With every word that you are reading right now, your perception of me is changing. Look at my photo after every other sentence or so. Perception is a big deal. Captioned visual narratives are very powerful. We judge one another mercilessly based upon nothing more than perception. The story we are told about people who earn $0-13,000 per year is designed to make the rest of us feel better about ourselves, designed to give some of the more affluent among us permission to bully and demand justification, from those of us experiencing poverty and homelessness, for our insistence upon attainable housing, income-based access to public transit, dignified wages and protection from the police, for example. Years ago, in prison, in one of those moments of clarity, I saw myself as part of the Problem. An African-American male, a convicted felon, a long history of substance abuse and un(der)employment. Many of the traits that the more affluent among us have been conditioned to fear. I am currently working to provide a platform for people who lives are being impacted by economic genocide to share their stories. Stories of multiple attempts, for a single family, at relocation in the wake of gentrification. Stories from people with disabilities for whom the pursuit of employment has become more surreal because they must choose between eating or paying for public transit essential to job search. Working with, and advocating for, people dealing directly with the (political and social) hardship of poverty, homelessness, gentrification and un(der)employment, my perception of the Problem has changed radically.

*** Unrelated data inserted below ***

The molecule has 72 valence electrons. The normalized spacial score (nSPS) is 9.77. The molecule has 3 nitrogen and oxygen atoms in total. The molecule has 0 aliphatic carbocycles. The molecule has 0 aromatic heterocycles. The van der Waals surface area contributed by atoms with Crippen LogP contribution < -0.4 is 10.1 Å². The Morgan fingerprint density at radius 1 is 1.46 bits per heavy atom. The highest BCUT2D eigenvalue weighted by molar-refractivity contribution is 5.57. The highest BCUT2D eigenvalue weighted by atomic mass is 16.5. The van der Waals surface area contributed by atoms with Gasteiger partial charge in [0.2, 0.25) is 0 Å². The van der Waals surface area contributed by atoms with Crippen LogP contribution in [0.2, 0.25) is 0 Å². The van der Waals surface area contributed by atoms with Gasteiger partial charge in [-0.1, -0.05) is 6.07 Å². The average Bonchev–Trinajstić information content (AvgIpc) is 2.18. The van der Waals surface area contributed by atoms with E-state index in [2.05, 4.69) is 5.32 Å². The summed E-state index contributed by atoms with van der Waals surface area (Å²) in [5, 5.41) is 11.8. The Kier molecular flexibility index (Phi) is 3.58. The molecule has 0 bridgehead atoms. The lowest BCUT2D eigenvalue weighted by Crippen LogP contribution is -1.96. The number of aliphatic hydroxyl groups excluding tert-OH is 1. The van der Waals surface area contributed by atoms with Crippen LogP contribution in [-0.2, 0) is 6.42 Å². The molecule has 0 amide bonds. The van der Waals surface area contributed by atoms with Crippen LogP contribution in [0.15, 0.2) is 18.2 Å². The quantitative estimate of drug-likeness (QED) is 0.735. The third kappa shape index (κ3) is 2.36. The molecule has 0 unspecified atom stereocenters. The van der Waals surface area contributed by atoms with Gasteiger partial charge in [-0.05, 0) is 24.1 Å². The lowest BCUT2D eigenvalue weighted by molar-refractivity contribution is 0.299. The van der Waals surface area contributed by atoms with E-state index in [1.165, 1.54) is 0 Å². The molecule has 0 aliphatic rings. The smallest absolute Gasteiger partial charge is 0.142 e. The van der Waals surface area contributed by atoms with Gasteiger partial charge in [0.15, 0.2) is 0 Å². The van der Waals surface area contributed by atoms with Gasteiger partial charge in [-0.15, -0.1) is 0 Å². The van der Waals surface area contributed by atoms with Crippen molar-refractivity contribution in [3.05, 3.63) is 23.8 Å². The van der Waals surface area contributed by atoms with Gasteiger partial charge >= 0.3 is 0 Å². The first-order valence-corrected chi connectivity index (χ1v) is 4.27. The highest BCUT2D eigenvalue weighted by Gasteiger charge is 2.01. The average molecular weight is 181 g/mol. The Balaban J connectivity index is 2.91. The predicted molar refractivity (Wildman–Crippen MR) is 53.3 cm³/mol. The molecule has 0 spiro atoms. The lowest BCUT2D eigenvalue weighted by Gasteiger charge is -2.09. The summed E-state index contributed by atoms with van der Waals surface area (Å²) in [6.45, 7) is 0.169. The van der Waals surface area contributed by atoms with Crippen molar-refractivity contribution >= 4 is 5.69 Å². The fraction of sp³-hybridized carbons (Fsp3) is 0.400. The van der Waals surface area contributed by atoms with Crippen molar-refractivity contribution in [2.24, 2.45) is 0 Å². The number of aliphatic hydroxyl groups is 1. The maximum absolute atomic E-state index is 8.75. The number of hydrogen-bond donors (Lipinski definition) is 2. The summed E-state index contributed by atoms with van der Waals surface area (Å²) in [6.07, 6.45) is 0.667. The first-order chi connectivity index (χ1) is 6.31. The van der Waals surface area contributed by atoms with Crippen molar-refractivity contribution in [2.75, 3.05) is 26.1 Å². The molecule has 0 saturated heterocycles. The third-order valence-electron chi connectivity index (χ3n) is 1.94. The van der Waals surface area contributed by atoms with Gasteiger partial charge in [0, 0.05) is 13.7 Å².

It is not enough for us to just do things differently. The time has come for us to do different things.
Marucs Harris, Advisory Council Peer Organizer, Bayaud Enterprises
Co-founder/co-facilitator People Rising Against Poverty